Camellia grijsii 


Taxonomy [top]

Kingdom Phylum Class Order Family
Plantae Tracheophyta Magnoliopsida Theales Theaceae

Scientific Name: Camellia grijsii
Species Authority: Hance
Taxonomic Notes: Several cultivated forms of this Camellia species have been collected by G. Orel et al. on several occasions. No wild population has been located. The adult foliage (but not the flowers) of C. grijsii Hance resembles the adult foliage of C. pitardii Coh. Stuart.

Assessment Information [top]

Red List Category & Criteria: Data Deficient ver 3.1
Year Published: 2015
Date Assessed: 2015-04-29
Assessor(s): Rivers, M.C.
Reviewer(s): Oldfield, S.
Contributor(s): Yang, S.
Camellia grijsii is a widespread species in southeastern China. There are reports of a 30% population decline due to deforestation, dams and increased pressure from the human population. However, the extent and time frame of this decline is not fully known. More information is needed to monitor this species. The species is listed here as Data Deficient.
Previously published Red List assessments:
1998 Vulnerable (VU)
1998 Vulnerable (V)

Geographic Range [top]

Range Description: Camellia grijsii is endemic to China. Flora of China states the distribution as Fujian, northwest Guangdong, north Guangxi, Guizhou, west Hubei, Hunan, east Jiangxi, south Shaanxi, Sichuan and Zhejiang provinces. The estimated extent of occurrence (EOO) is large (greater than 900,000 km2).
Countries occurrence:
China (Fujian, Guangdong, Guangxi, Guizhou, Hubei, Hunan, Jiangxi, Shaanxi, Sichuan, Zhejiang)
Continuing decline in extent of occurrence (EOO): Yes
Upper elevation limit (metres): 500
Range Map: Click here to open the map viewer and explore range.

Population [top]

Population: There is little population information for this species. A decline in population size of 30% (or more) has been recorded (GTSG 2012), however the reasons for this decline and the time period over which it was measured are not recorded. Zou et al. (2013) describe the species as scattered. There have also been fewer collections made in recent years (S. Yang pers. comm. 2015).
Current Population Trend: Decreasing
Additional data:

Habitat and Ecology [top]

Habitat and Ecology: This species tolerates a variety of aspects. This may be presumed by observing the many cultivars and varieties of this Camellia species. It is a perennial shrub of one to three metres high. The age of a number of cultivated specimens (in China and Viet Nam) has been estimated to be in excess of 80 years. This species mainly propagates by seed, however it has a very low seed reproduction rate which limits propagation.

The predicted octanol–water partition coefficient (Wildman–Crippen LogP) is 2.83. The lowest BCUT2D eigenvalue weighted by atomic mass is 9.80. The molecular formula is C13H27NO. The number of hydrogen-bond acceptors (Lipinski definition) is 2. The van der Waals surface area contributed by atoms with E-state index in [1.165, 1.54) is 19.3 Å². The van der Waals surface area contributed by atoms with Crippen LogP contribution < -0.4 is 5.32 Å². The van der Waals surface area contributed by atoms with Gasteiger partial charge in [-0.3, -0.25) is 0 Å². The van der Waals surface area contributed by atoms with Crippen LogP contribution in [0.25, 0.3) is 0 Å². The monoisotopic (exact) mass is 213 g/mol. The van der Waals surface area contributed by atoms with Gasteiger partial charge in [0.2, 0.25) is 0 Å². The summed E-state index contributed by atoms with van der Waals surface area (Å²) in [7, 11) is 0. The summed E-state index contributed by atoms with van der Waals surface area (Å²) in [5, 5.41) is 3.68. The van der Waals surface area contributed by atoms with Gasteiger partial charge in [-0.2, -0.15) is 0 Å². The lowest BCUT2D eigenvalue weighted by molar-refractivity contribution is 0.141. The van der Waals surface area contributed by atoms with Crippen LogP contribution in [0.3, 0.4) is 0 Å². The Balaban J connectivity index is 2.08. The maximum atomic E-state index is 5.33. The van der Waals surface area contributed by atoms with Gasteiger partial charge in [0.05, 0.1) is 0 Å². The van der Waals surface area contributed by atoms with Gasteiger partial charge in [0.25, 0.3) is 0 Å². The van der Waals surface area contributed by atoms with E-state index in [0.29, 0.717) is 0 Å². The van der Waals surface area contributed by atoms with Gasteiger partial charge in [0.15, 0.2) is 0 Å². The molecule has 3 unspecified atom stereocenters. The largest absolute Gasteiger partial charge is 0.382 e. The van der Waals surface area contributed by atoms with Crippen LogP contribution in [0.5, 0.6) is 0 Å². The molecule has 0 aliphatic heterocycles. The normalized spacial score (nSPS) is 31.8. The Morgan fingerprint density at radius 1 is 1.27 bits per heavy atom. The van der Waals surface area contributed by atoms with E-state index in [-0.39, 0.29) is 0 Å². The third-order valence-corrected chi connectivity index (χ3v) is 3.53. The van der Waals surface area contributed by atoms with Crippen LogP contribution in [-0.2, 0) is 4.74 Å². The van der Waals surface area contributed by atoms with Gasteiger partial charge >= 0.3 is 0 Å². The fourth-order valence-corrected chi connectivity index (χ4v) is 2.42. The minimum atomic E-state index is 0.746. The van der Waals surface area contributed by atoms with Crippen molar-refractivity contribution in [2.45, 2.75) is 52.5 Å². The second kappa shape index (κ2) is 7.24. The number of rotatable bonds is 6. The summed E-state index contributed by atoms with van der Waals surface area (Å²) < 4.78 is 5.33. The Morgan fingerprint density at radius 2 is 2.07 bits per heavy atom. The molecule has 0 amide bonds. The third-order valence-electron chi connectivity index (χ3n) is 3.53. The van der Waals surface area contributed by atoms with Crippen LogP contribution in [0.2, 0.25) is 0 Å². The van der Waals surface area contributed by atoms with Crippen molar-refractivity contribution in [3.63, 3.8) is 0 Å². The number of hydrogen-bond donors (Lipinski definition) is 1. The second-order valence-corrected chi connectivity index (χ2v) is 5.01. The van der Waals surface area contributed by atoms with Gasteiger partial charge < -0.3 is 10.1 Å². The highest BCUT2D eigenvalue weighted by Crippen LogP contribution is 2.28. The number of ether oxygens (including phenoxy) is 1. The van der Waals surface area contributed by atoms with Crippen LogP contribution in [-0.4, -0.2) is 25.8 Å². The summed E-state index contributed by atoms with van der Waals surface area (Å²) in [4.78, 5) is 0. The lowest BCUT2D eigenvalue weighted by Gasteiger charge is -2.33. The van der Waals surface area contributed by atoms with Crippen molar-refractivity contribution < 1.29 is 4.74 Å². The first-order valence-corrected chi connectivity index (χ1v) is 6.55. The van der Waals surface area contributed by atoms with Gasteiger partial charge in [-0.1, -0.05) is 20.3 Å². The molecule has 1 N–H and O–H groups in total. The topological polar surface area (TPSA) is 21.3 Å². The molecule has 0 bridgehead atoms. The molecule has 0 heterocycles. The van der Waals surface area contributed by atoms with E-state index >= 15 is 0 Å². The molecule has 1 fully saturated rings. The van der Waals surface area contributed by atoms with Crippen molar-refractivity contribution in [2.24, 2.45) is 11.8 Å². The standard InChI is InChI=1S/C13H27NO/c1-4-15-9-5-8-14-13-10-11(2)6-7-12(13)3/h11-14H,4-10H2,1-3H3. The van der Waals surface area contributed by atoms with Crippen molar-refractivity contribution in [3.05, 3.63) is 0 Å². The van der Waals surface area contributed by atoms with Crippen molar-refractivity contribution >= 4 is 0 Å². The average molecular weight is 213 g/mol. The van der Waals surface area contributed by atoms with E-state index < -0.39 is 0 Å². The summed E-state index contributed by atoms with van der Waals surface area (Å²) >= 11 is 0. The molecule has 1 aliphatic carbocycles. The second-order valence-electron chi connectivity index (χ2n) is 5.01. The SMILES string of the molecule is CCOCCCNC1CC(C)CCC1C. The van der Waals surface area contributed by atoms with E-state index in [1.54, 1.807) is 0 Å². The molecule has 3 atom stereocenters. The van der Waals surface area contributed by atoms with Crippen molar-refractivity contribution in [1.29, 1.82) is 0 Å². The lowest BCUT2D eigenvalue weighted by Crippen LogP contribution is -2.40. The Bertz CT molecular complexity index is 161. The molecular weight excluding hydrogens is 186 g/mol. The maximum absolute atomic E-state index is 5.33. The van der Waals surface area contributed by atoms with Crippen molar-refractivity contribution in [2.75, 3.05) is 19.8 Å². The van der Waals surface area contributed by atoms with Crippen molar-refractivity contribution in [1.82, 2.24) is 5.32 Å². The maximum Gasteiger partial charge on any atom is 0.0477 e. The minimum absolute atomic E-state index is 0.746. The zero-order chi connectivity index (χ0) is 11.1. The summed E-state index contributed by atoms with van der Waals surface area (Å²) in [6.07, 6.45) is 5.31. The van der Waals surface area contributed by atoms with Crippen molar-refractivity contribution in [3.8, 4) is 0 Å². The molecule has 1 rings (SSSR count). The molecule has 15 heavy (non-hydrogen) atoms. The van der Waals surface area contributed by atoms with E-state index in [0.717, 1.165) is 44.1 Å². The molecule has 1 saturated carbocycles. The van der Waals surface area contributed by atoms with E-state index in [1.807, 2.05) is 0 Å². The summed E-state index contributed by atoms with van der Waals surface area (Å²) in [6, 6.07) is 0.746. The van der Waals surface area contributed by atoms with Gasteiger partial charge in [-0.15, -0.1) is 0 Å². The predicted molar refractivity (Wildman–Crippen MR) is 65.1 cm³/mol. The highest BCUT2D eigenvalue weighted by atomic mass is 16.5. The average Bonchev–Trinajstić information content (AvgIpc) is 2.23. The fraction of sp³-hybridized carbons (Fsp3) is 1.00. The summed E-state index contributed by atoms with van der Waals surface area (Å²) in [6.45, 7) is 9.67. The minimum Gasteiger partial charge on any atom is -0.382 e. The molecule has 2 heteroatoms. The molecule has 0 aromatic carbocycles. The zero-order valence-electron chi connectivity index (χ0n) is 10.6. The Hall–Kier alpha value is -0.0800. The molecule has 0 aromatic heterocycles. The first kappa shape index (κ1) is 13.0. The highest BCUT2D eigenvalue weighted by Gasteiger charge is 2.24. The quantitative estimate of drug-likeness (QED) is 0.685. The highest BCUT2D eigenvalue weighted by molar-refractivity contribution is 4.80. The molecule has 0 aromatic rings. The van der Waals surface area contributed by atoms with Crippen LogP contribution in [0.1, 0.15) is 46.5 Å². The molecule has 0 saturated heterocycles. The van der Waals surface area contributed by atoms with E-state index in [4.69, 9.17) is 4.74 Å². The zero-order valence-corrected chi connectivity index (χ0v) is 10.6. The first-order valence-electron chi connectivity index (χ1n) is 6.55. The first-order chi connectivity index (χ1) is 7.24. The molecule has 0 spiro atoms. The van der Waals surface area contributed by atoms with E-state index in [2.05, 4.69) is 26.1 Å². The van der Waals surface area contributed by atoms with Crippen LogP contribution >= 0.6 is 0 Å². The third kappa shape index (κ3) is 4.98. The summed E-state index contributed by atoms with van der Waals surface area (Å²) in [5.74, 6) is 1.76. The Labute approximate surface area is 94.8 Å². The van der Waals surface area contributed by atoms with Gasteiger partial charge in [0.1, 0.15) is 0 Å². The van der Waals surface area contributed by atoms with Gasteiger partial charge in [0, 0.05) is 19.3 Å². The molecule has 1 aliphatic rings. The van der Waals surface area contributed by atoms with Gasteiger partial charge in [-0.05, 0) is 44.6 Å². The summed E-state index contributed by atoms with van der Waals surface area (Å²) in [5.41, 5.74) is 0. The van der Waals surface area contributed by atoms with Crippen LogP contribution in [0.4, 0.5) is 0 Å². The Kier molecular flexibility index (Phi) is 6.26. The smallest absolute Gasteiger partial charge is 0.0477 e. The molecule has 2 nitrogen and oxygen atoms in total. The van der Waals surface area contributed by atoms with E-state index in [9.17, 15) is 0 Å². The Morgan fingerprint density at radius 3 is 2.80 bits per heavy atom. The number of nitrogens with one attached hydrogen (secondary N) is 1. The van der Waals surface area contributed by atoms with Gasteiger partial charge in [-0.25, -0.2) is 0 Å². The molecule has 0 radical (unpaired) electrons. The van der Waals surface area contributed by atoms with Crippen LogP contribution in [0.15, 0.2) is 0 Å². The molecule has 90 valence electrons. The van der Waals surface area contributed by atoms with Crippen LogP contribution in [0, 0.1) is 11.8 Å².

Systems: Terrestrial
Continuing decline in area, extent and/or quality of habitat: Yes

Use and Trade [top]

Use and Trade: The seed is used to produce cooking oil. As cooking oil, it compares favourably with olive oil and has therapeutic value for health. In addition, it is used in the manufacture of soap, margarine, lubricants, hair oil, paint, rustproof oil and other compounds with a high-molecular weight as well as in cosmetics and dermopharmacy (Zou et al. 2013). It is a potentially important as a garden and landscape plant.

Threats [top]

Major Threat(s): The recent building of the Three Gorges Reservoir on the boundary of Chongqing municipality and Hubei province has partially damaged the wild habitats of Camellia grijsii through submersion of the area around the reservoir. Furthermore the areas in which this species is found are likely to be affected by widespread deforestation due to agriculture and urbanisation. More research should be carried out to determine any future threats to this species.

Conservation Actions [top]

Conservation Actions: Limited conservation actions have been identified. Plants in cultivation are usually selected clones and not ‘pure’ species. It is found in many ex situ collections worldwide (PlantSearch 2015). It is listed as a national second-grade protected plant species in China.

Citation: Rivers, M.C. 2015. Camellia grijsii. The IUCN Red List of Threatened Species 2015: e.T32327A2815006. . Downloaded on 30 November 2015.
Disclaimer: To make use of this information, please check the <Terms of Use>.
Feedback: If you see any errors or have any questions or suggestions on what is shown on this page, please provide us with feedback so that we can correct or extend the information provided